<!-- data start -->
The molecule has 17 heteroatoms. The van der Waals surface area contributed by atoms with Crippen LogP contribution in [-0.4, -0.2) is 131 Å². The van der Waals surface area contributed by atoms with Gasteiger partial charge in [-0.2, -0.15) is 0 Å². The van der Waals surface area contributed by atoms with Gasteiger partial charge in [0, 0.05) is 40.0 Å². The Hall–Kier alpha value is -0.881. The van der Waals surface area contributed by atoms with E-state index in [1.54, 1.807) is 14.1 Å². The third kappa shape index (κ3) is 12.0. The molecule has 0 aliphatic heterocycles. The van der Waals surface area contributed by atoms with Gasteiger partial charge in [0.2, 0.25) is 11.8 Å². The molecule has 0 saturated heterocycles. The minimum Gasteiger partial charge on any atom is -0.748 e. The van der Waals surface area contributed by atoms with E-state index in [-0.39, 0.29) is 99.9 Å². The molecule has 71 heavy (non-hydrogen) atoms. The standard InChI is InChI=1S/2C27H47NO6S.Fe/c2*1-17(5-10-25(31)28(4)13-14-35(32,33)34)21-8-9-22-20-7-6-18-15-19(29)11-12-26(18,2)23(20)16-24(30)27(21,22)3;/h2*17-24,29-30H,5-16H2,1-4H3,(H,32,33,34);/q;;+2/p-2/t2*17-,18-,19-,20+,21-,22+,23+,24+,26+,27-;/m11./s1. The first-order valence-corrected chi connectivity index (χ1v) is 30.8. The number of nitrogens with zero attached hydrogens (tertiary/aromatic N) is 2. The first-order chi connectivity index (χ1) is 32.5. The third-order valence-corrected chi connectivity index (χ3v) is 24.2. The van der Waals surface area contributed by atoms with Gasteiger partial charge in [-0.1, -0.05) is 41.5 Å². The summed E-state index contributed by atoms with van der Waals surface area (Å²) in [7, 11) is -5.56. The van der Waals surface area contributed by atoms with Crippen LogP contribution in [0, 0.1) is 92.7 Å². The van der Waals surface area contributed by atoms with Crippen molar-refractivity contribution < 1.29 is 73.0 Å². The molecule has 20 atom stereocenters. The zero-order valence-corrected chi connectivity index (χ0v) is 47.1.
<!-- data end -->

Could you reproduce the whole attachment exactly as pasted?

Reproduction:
The molecule has 17 heteroatoms. The van der Waals surface area contributed by atoms with Crippen LogP contribution in [-0.4, -0.2) is 131 Å². The van der Waals surface area contributed by atoms with Gasteiger partial charge in [-0.2, -0.15) is 0 Å². The van der Waals surface area contributed by atoms with Gasteiger partial charge in [0, 0.05) is 40.0 Å². The Hall–Kier alpha value is -0.881. The van der Waals surface area contributed by atoms with E-state index in [1.54, 1.807) is 14.1 Å². The third kappa shape index (κ3) is 12.0. The molecule has 0 aliphatic heterocycles. The van der Waals surface area contributed by atoms with Gasteiger partial charge in [0.2, 0.25) is 11.8 Å². The molecule has 0 saturated heterocycles. The minimum Gasteiger partial charge on any atom is -0.748 e. The van der Waals surface area contributed by atoms with E-state index in [-0.39, 0.29) is 99.9 Å². The molecule has 71 heavy (non-hydrogen) atoms. The standard InChI is InChI=1S/2C27H47NO6S.Fe/c2*1-17(5-10-25(31)28(4)13-14-35(32,33)34)21-8-9-22-20-7-6-18-15-19(29)11-12-26(18,2)23(20)16-24(30)27(21,22)3;/h2*17-24,29-30H,5-16H2,1-4H3,(H,32,33,34);/q;;+2/p-2/t2*17-,18-,19-,20+,21-,22+,23+,24+,26+,27-;/m11./s1. The first-order valence-corrected chi connectivity index (χ1v) is 30.8. The number of nitrogens with zero attached hydrogens (tertiary/aromatic N) is 2. The first-order chi connectivity index (χ1) is 32.5. The third-order valence-corrected chi connectivity index (χ3v) is 24.2. The van der Waals surface area contributed by atoms with Gasteiger partial charge in [-0.1, -0.05) is 41.5 Å². The summed E-state index contributed by atoms with van der Waals surface area (Å²) in [7, 11) is -5.56. The van der Waals surface area contributed by atoms with Crippen LogP contribution in [0, 0.1) is 92.7 Å². The van der Waals surface area contributed by atoms with Crippen molar-refractivity contribution < 1.29 is 73.0 Å². The molecule has 20 atom stereocenters. The zero-order valence-corrected chi connectivity index (χ0v) is 47.1.